Musings on digital business


Facebook’s answer to Siri — M

Today, A FEW hundred Bay Area Facebook users will open their Messenger apps to discover M, a new virtual assistant. Facebook will prompt them to test it with examples of what M can do: Make restaurant reservations. Find a birthday gift for your spouse. Suggest—and then book—weekend getaways.

How It Works

To try the new service, users will tap a small button at the bottom of the Messenger app to send a note to M, the same way they might message anyone on Facebook. M’s software will decode the natural language, ask followup questions in the message thread, and send updates as the task is completed. Users won’t necessarily know whether a computer or a person has helped them; unlike Siri and Cortana, M has no gender.

Full article on Wired.

Facebook M Digital AssisstantCompared with Apple’s Siri and Microsoft’s Cortana, this may be a smarter digital assistant considering Facebook can not only utilize the AI (Artificial Intelligence) tech like others but further enhance its context by leveraging its vast amount of a billion plus active social networking users graph data.

I am looking forward to how Facebook executes on this.

Kid on the Subway

Wednesday Huddle: Bilal’s Top Picks in Digital

I frequently get asked to share scoop on the latest and the greatest in tech, marketing, business and digital. So I’ve decided to start curating a weekly digest of top links that I’ll share each Wednesday.

I find them useful and I’ll use them as reference for current and future projects. Hopefully you will find this effort useful as well.

  • What we learned from designing 200 pitch decks?
    Data centric trends and analysis on what makes investor pitches successful. A good read and a bookmark. I found it informative.
  • Why great User Experience is invisible?
    Airbnb, Disney World, Uber and Nest. They are all phenomenal products, which together are worth over $135 billion! Not only do their services deliver great value, their experiences are so well thought out and executed that their strategy goes unnoticed. In other words, their user experiences are invisible.
  • Inside Deloitte’s $1.5 Billion Ad Agency
    The agency + brand world has been disrupted by digital. CMOs, CDOs and CIOs are all seeking expertise and integration (to be able to drive ROI) without interacting with 75 different shops. Deloitte’s taking advantage of this shift and has built a $1.5 Billion machine in just 4 years. Good read if you are driving digital at a brand or agency.
  • How to sell like Elon Musk?
    Learn from the greatest mind in the world. From Tesla to Space X to Paypal.


Events to pay attention to:

Business Innovation Factory Summit in Sept 15-16. One of the best conferences to expand your mind and your business.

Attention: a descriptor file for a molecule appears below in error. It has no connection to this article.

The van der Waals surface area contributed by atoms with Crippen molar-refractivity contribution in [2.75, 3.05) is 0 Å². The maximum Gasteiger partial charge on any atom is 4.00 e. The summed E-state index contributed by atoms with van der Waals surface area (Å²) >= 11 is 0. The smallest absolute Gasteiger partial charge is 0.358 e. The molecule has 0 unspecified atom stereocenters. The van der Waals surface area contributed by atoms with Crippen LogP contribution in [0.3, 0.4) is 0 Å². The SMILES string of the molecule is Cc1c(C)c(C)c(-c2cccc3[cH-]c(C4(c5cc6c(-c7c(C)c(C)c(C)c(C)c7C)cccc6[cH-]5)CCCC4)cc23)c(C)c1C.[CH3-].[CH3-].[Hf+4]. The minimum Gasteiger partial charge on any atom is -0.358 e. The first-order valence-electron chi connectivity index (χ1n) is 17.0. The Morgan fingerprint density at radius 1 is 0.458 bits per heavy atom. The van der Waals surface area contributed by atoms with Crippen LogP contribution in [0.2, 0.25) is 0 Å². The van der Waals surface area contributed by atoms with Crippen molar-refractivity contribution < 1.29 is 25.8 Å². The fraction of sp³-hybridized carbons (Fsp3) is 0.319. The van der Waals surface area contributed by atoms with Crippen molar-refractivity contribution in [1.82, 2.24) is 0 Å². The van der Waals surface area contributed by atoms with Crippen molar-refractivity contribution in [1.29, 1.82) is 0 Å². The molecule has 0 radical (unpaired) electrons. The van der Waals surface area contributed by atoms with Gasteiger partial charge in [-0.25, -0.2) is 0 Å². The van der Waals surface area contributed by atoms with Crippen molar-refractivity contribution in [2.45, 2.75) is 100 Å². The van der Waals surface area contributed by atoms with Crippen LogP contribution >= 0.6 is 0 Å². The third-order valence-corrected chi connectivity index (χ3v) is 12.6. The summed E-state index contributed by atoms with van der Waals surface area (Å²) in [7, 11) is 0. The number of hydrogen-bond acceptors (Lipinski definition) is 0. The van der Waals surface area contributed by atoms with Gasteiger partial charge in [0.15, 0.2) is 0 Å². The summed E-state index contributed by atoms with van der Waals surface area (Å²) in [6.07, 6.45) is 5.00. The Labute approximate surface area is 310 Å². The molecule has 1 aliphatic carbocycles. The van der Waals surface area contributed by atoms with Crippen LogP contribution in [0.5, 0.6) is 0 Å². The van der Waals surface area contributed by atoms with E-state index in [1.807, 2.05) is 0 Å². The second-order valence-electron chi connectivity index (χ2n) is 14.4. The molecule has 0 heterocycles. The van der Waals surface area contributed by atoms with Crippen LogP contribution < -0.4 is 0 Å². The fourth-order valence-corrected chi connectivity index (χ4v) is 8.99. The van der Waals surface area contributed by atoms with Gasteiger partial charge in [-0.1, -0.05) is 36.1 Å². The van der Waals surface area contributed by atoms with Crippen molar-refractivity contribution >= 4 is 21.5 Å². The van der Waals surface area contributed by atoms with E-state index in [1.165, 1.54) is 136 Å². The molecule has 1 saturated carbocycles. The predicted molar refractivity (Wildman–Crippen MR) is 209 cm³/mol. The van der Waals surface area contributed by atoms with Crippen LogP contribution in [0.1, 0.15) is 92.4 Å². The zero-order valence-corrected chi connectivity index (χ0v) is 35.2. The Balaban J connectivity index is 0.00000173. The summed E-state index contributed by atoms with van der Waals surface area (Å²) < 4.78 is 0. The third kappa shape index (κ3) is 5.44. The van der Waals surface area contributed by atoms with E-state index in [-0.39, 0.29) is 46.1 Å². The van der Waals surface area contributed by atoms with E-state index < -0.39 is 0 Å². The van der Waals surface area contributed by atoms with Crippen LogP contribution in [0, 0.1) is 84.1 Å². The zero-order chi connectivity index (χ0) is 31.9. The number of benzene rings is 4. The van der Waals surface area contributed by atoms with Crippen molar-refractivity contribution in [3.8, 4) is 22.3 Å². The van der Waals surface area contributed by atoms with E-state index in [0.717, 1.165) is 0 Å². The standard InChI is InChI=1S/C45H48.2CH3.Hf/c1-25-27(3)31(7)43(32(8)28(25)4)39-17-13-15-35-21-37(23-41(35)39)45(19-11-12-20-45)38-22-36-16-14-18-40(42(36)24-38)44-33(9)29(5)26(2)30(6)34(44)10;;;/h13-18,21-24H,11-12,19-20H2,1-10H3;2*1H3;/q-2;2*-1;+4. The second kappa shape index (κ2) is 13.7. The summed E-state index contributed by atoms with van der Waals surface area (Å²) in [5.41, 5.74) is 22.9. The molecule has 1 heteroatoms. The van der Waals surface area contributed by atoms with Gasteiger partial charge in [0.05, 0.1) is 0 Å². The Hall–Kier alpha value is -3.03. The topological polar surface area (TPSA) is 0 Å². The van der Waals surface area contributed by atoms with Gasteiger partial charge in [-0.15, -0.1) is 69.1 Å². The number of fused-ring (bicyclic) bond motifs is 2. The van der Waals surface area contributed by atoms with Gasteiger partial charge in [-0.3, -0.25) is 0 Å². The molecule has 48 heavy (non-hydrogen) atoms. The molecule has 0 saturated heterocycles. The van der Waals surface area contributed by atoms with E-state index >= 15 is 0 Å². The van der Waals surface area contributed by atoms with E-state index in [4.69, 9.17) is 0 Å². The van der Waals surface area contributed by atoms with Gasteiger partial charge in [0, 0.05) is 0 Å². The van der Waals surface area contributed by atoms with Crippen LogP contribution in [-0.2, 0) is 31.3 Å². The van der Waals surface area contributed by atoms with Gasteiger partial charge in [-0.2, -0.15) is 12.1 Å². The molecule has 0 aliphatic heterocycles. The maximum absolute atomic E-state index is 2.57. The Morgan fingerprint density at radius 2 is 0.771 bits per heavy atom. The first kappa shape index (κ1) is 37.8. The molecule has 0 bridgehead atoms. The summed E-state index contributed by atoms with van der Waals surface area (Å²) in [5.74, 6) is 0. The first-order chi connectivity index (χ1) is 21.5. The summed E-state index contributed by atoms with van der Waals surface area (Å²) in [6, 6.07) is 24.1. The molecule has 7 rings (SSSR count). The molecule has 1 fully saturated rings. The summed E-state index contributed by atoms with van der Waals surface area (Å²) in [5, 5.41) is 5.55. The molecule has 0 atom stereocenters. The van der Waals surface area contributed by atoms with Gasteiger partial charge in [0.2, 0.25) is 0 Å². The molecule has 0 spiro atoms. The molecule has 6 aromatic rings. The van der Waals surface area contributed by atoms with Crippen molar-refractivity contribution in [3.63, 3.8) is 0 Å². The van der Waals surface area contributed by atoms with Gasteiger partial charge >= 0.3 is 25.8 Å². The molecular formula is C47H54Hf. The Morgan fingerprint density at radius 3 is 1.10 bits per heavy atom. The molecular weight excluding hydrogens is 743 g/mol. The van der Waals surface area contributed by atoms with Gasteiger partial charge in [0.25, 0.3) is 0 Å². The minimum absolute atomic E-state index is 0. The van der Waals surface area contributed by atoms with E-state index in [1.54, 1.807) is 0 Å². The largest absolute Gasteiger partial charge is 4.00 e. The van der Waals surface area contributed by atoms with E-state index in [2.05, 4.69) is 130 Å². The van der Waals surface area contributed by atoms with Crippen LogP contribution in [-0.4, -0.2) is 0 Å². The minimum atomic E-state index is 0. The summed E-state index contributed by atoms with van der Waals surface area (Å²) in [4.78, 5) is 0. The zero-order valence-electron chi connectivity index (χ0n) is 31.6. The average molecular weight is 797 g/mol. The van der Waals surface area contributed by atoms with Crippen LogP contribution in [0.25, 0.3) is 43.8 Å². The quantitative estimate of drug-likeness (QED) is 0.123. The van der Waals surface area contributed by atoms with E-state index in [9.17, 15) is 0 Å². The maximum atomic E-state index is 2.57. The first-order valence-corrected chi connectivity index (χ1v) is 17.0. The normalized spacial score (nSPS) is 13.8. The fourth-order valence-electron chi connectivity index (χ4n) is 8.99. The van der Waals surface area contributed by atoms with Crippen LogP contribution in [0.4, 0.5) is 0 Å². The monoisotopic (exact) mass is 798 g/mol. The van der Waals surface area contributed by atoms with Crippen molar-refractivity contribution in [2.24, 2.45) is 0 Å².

My friend Saul Kaplan describes, “Spreading of ideas is critical, but the end goal is solving a problem or creating a new opportunity.  The real question is, can an idea translate into action and can it scale,” says Kaplan. “I think a lot about how to enable R&D at the business model and systems level, where we have the best chance of launching ideas that convert to scalable, transformative innovations.”


Turkish Airlines: First Periscope Flight

Talk about using a emerging medium to tell an authentic story.

Turkish Airlines recently launched the world’s first ever “Periscope” live broadcasted flight as passengers and fans got a behind the scenes experience as the airline flew from Istanbul to New York. They used Periscope, the video streaming platform, to showcase crew cabins, flight lounges, pre-flight checks, inflight service, the crew and the pilots hard at work.

What’s really intriguing here is that they are using an emerging medium, the persicope video streaming network, to tell a story that has never been done before. It’s live. It’s raw. It’s authentic and allows fans (or soon to be fans) to get a glimpse from an angle that they typically wouldn’t get to see on any other communications channel.

In addition to that, Airlines typically aren’t seen as open, transparent and nimble organizations which would ever experiment like this.

Enjoy the case study below:




Life with Purpose

What do you desire from life?

Late Alan Watts was a British-born philosopher who spoke passionately about doing what you love during your life and not settling for anything just because there’s a paycheck attached. Here’s a great video that will make you want to live larger, smarter, and happier.

Better to have a short life doing what you like doing — instead of a long life doing what you’re miserable at.

#BigData Chat with Bilal Jaffery, Brian Fanzo and Rachel Miller

Discussing Analytics and #BigData with Brian Fanzo and Rachael Miller

I had a blast discussing the role of data in shaping business culture and accelerating positive change.

What I truly loved about the wonderful and charming Brian and Rachael, the hosts, was that they insisted on keeping it simple yet deep enough that one could gain actionable insights out of our discussion.

We discussed Internet of Things, Social Analytics, Google Nest and Dashboards along with my love-hate relationship with a fellow Canadian, Justin Beiber.


Here’s the video for your viewing pleasure.

P.S. Thanks Steve McMurray (@NuviSteve) for the image.